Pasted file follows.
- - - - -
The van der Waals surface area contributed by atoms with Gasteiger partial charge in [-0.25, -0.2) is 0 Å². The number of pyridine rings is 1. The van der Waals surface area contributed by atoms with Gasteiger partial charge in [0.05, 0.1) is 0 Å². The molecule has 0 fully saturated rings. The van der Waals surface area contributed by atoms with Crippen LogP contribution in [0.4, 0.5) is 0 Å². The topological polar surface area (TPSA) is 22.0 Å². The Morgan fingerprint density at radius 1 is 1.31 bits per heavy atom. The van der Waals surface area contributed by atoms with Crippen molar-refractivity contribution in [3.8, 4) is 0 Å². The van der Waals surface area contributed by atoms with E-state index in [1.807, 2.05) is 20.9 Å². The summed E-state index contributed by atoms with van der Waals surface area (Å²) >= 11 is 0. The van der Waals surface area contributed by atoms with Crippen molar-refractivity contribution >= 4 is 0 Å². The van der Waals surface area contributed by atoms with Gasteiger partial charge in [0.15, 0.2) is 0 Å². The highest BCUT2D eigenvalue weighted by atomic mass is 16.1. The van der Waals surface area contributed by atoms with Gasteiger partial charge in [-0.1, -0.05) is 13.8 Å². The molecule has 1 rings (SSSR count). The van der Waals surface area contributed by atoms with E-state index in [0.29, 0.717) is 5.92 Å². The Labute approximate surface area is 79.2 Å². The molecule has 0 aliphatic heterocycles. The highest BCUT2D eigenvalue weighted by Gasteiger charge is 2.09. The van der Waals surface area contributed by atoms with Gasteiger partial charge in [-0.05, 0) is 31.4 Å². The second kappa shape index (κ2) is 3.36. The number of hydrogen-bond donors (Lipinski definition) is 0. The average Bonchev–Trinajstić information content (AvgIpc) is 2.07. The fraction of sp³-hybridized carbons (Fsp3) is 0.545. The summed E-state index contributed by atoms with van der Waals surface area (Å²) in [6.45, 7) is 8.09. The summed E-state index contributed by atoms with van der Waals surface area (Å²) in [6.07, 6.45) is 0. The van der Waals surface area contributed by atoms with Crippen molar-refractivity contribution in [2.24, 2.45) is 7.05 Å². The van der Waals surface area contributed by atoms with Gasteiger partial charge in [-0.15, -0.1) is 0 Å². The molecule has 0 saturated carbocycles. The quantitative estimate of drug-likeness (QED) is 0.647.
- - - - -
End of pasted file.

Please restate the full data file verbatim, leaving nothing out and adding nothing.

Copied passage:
The van der Waals surface area contributed by atoms with Gasteiger partial charge in [-0.25, -0.2) is 0 Å². The number of pyridine rings is 1. The van der Waals surface area contributed by atoms with Gasteiger partial charge in [0.05, 0.1) is 0 Å². The molecule has 0 fully saturated rings. The van der Waals surface area contributed by atoms with Crippen LogP contribution in [0.4, 0.5) is 0 Å². The topological polar surface area (TPSA) is 22.0 Å². The Morgan fingerprint density at radius 1 is 1.31 bits per heavy atom. The van der Waals surface area contributed by atoms with Crippen molar-refractivity contribution in [3.8, 4) is 0 Å². The van der Waals surface area contributed by atoms with E-state index in [1.807, 2.05) is 20.9 Å². The summed E-state index contributed by atoms with van der Waals surface area (Å²) >= 11 is 0. The van der Waals surface area contributed by atoms with Crippen molar-refractivity contribution >= 4 is 0 Å². The van der Waals surface area contributed by atoms with Gasteiger partial charge in [0.15, 0.2) is 0 Å². The highest BCUT2D eigenvalue weighted by atomic mass is 16.1. The van der Waals surface area contributed by atoms with Gasteiger partial charge in [-0.1, -0.05) is 13.8 Å². The molecule has 1 rings (SSSR count). The van der Waals surface area contributed by atoms with E-state index in [0.29, 0.717) is 5.92 Å². The Labute approximate surface area is 79.2 Å². The molecule has 0 aliphatic heterocycles. The highest BCUT2D eigenvalue weighted by Gasteiger charge is 2.09. The van der Waals surface area contributed by atoms with Gasteiger partial charge in [-0.05, 0) is 31.4 Å². The second kappa shape index (κ2) is 3.36. The number of hydrogen-bond donors (Lipinski definition) is 0. The average Bonchev–Trinajstić information content (AvgIpc) is 2.07. The fraction of sp³-hybridized carbons (Fsp3) is 0.545. The summed E-state index contributed by atoms with van der Waals surface area (Å²) in [6.45, 7) is 8.09. The summed E-state index contributed by atoms with van der Waals surface area (Å²) in [6.07, 6.45) is 0. The van der Waals surface area contributed by atoms with Crippen molar-refractivity contribution in [2.24, 2.45) is 7.05 Å². The van der Waals surface area contributed by atoms with Gasteiger partial charge in [-0.15, -0.1) is 0 Å². The molecule has 0 saturated carbocycles. The quantitative estimate of drug-likeness (QED) is 0.647.